Is Entrapment a Defence? | Armstrong Legal

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This article was written by Michelle Makela - Legal Practice Director

Michelle has over 15 years experience in the legal industry, working across commercial litigation, criminal law, family law and estate planning.  Michelle has been involved in all practice areas of the firm and in her personal practice has had experience in litigation at all levels (State and Federal Industrial Tribunals, the Supreme Court, Court of Appeal, the Federal Court, Federal...

Is Entrapment a Defence?


Entrapment occurs when police or law enforcement agents improperly induce a person to commit actions that amount to a criminal offence. Entrapment often involves illegal activity by police. This means that police can and should be held criminally liable for their actions unless legislation specifically states otherwise.

What is entrapment in Australia?

It is a fundamental principle of the criminal justice system that persons who voluntarily commit criminal offences are held accountable for their actions. This is generally the case regardless of whether they were induced to act by another person. In some very limited cases though, having been induced to commit offences can amount to a defence. However, entrapment does not provide a full substantive defence to criminal charges.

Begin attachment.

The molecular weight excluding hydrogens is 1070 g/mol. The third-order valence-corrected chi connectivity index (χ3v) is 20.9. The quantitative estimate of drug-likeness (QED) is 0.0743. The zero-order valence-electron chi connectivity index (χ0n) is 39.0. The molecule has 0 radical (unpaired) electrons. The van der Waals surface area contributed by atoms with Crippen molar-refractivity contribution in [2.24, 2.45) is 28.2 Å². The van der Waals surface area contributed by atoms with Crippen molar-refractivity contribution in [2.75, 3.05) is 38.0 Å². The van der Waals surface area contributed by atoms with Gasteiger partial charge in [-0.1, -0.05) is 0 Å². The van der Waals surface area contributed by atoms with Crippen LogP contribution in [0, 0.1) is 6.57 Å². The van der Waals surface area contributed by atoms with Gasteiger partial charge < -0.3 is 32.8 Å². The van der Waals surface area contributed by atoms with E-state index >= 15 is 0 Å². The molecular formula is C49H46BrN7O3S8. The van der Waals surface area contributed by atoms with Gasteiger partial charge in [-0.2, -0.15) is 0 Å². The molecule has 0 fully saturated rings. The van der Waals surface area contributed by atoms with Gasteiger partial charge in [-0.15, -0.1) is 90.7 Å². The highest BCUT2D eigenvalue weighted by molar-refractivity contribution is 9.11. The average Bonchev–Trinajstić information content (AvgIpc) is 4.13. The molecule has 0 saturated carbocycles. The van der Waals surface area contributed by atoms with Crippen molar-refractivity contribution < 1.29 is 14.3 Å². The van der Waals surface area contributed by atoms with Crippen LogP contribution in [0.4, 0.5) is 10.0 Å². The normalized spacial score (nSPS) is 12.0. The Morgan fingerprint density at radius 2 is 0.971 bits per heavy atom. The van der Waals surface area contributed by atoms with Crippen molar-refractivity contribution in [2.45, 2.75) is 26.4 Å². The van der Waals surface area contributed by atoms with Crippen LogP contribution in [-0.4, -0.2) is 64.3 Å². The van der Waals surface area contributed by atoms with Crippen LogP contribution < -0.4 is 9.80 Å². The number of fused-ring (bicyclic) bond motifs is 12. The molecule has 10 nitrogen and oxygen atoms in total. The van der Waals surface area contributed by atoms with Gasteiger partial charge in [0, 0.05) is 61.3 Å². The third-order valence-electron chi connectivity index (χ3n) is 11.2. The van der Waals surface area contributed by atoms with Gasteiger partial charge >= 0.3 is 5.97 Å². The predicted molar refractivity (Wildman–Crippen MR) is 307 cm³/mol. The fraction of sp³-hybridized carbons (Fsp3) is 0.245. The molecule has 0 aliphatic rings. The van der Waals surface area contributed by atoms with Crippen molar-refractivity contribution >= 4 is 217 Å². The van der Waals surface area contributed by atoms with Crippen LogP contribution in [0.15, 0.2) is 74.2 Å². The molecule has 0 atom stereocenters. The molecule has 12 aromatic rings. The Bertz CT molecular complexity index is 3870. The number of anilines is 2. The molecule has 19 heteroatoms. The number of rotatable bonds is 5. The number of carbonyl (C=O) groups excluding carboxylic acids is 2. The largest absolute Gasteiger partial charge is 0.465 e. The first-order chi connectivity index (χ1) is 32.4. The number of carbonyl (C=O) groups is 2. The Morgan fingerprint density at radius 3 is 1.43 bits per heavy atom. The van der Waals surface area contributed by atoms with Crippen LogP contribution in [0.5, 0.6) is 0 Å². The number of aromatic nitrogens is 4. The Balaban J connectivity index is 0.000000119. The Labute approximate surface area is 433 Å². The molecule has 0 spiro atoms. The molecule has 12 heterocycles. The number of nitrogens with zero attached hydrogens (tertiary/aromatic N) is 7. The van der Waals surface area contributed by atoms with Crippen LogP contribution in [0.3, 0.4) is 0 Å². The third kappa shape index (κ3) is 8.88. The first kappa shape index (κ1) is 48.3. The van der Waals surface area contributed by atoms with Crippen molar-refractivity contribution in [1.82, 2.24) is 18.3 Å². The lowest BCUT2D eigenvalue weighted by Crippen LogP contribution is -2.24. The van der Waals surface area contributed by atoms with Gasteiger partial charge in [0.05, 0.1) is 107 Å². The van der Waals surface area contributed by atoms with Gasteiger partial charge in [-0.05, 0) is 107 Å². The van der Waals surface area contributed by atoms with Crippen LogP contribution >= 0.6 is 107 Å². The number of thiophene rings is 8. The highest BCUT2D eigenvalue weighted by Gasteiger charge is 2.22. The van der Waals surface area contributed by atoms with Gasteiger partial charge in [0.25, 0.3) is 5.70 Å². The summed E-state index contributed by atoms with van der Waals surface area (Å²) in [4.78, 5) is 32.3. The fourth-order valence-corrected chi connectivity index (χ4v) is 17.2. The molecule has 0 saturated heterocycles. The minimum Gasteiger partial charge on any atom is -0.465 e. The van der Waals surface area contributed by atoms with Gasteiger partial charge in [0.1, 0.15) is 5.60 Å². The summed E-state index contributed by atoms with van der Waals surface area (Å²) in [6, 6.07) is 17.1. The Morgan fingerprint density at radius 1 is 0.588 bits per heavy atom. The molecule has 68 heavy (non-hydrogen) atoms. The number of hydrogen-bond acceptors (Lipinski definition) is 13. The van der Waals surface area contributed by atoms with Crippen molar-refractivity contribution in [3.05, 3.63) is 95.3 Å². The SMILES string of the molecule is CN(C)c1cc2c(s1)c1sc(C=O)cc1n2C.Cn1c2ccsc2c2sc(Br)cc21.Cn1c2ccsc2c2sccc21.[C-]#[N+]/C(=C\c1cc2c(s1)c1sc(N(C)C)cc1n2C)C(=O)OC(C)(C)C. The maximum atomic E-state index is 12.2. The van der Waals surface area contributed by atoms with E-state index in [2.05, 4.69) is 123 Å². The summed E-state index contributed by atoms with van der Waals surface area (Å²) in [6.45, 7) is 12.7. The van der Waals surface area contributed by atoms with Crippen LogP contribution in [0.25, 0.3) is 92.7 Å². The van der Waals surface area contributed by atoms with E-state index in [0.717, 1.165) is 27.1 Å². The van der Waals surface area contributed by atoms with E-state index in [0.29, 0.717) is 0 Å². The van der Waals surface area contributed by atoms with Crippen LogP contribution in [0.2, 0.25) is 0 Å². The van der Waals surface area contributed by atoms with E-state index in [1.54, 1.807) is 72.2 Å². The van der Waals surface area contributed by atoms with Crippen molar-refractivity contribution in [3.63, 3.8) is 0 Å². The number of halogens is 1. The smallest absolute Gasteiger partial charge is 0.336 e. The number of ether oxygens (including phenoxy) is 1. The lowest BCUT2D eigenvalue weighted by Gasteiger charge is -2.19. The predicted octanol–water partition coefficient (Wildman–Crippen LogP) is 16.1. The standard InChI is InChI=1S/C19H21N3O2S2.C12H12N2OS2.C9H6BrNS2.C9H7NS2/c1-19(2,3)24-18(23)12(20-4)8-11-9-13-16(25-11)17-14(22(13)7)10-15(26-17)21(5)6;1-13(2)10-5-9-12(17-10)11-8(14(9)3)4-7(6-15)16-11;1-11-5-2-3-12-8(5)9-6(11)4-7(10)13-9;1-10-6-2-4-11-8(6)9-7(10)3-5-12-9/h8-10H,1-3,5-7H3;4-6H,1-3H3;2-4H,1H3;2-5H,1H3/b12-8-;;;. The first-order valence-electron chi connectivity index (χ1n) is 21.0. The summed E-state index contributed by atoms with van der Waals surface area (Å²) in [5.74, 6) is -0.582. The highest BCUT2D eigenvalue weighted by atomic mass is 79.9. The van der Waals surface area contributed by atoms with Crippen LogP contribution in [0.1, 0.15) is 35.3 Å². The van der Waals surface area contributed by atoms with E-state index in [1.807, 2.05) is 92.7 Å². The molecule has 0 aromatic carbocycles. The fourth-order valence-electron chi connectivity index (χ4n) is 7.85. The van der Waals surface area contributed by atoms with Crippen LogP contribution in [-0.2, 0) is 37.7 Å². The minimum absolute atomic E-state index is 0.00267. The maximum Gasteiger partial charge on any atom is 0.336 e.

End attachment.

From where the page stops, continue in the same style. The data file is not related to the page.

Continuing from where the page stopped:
This is because treating entrapment as a full substantive defence would be to treat the offender as if they were lacking in free will as a direct result of the inducement. 

What does Australian case law say about entrapment?

The 1995 Australian decision of Ridgeway v The Queen, is one of the leading cases on entrapment as a defence.

In that case, the offender was charged with a contravention of section 233B(1)(c) of the Customs Act 1901 (Cth) for importing 140.4 grams of heroin. The charge resulted from a ‘controlled operation’ between the Australian Federal Police and Malaysian Federal Police.

The offender had contacted Lee, an old friend, who he had met while serving a prison sentence in a South Australian prison for drug offences. Upon his release, Lee was deported to Malaysia and subsequently became an informant for the Malaysian Federal Police.

Once the offender was released from prison, he contacted Lee to arrange to buy heroin to import into Australia. Lee and a Malaysian police officer, acting with the knowledge and co-operation of the Australian Federal Police, were given visas by the Australian High Commission in Malaysia, and imported heroin into Australia. The heroin was cleared through customs as the AFP and the Australian Customs Service had arranged and upon its delivery the offender was arrested.

What did the High Court consider?

When deciding the matter of Ridgeway, the High Court of Australia held that there was no practical defence of entrapment. However, the court did recognise that as a matter of public policy, courts need to exercise their discretion to exclude any evidence of an offence that was brought about by the unlawful conduct of law enforcement officers. This discretion exists to discourage unlawful conduct by police and to preserve the integrity of the administration of justice.